It is only God’s will that can prevent Luyanda “Pretty Boy” Ntwanambi from challenging South Africa and WBC flyweight boxing champion Jackson “M3” Chauke.
This was Ntwanambi’s response when asked if it would not be proper for him to step aside and allow Jackson to face another eligible contender for fear he may not emerge the same boxer after a fight against such a hard and seasoned fighter like the 35-year-old former Olympian.
Ntwanambi – the No 1 contender for the domestic title – would hear nothing of the sort. He last fought on September 29, when he left fans in disbelief by standing his ground against tough-as-nails hard-hitter Fikile Mlonyeni to eventually win the WBO Africa title after 12 rounds.
Rumble Africa Promotions (RAP) has a tournament on April 25 but it is unclear if promoter Thembalethu Ntuthu will include a match-up between Ntwanambi and Chauke in that tournament because he feels it is premature for the 22-year-old upstart of seven fights to take on the Damien Durandt fighter.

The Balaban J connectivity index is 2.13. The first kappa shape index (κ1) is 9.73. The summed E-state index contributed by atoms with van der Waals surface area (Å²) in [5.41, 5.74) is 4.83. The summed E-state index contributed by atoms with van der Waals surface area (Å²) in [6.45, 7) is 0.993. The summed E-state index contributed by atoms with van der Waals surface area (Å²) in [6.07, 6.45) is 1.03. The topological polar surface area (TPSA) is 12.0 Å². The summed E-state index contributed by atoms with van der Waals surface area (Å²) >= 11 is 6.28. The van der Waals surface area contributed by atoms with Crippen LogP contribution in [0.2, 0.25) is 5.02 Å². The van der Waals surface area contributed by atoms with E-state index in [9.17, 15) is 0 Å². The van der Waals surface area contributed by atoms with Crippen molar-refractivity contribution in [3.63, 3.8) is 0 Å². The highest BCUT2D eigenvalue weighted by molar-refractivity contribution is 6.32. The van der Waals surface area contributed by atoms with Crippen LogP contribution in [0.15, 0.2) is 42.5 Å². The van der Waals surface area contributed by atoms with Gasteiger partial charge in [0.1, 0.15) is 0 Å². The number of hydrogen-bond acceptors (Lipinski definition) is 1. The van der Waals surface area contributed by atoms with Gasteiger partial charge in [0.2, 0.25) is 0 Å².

Ntwanambi – whose career is guided by unheralded trainer Ben Mtyaliselo – does not want to be delayed from accomplishing his mission of becoming the SA and WBC International champion and replacing Chauke as the No 6 contender in the WBC ratings. This match-up brings to mind memories of a young and inexperienced Phillip “Time Bomb” Ndou, who upset the bookies by stopping the vastly experienced warrior, Jackie “Pressure Cooker” Gunguluza, in just three rounds for the SA featherweight title in 1999.
“It’s not about Jackson Chauke or for me to prove myself,” Ntwanambi said. “It is about what he holds. The bonus about beating Chauke is that I may even take his No 6 rating in the WBC. Who would not want to get such a top rating by the WBC.”
Ntwanambi is not even in the top 40 in the WBC ratings in that weight class.
Chauke holds the WBC International title and has chalked up 19 wins, 14 knockouts, a loss and a draw. He won his last fight in Russia against Mekhdi Abdurashedov for the WBC International title, handing Abdurashedov his first loss.
“I fully agree with those people like you who say it will be a very difficult fight for me. But Chauke has had his time; now is my time,” insists Ntwanambi.
“I fought and stopped experienced boxer Dalisizwe Komani in my fourth professional fight in 2008.”